Fans of the original “Top Gear” cast may vaguely recall an incident from a promotion for their new Amazon show in which Jeremy Clarkson dropped on a piano from a crane onto a small black sedan.
You likely forgot the sedan, but remembered the piano. And the results.
The hapless British car was actually a 1980 Morris Marina, and through an unusual chain of circumstances, it’s now for sale midway through a restoration.
The hard parts have been done: The entire roof, or what was left of it, was sliced off and replaced with the roof from another Marina, one that had not had a piano dropped on it.
The car is now up for auction on eBay UK, ending this Sunday at roughly 3:30 pm Eastern time.
1980 Morris Marina 1700HL onto which Jeremy Clarkson dropped a piano from a crane
Seller Kate-Lidesign of Birmingham bought the car intending to take it to auto shows with the piano on it.
But it was otherwise in such good condition that a restoration was called for, complete with the replacement of the entire roof on a body jig to ensure it all stayed straight.
The body was prepped and painted in the original black, but has been lately been sitting idle due to the owner’s ill health. The windshield and rear window remain to be installed, along with lights, bumpers, and the complete interior.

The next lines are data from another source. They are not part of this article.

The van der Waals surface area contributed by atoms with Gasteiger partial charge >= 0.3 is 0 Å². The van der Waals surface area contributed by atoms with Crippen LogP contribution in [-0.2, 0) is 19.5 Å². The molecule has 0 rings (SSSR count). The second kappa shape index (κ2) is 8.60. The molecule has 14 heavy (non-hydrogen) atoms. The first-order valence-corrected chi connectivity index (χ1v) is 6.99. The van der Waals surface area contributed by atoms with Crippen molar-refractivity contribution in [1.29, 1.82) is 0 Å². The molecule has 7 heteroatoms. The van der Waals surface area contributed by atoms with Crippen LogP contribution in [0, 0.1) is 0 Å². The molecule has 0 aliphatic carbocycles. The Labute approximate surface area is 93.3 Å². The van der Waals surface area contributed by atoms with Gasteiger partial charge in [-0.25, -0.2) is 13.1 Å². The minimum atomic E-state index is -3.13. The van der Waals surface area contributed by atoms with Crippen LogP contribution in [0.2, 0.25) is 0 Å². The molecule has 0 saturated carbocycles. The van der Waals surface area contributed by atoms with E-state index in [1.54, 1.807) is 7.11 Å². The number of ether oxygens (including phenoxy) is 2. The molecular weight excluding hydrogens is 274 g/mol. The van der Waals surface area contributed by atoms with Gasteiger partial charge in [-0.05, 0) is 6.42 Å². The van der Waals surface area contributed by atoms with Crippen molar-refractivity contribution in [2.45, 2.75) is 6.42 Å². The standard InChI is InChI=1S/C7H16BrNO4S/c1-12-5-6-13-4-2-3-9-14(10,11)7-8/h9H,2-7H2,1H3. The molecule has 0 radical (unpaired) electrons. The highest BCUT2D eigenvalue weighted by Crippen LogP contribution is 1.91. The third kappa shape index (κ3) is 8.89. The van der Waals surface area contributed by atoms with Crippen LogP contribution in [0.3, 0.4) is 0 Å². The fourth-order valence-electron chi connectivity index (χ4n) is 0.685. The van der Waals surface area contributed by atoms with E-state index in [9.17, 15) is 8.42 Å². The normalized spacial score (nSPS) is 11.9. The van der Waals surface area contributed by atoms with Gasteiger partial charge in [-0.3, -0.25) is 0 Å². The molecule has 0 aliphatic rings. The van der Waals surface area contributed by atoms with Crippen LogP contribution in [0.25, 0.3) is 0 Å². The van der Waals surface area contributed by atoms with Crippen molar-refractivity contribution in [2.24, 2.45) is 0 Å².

This 1980 Marina 1700HL was the only one ordered in black that year. Before the piano incident, it had been extensively rebuilt and restored in 2008, and was well-known among Marina fans.
Then Amazon bought it to promote the “Clarkson, Hammond and May Live” exhibition in 2015 … and the video above shows what happened.
Morris Marina (sold in North America as Austin Marina), by Flickr user Chris Sampson (hha1241)
From 1973 to 1975, the Marina was briefly sold in the U.S. as an Austin, earning fame as the subject of a dumping case by the U.S. government against British Leyland and infamy for its disastrous build quality and evident unreliability.
Now, if you want to own a unique piece of Clarkson and May history, this Marina remains one of a kind.
Still, out of respect for the rarity of restored Marinas in the U.K. or anywhere else, we’d suggest you agree to refrain from dropping another piano onto it.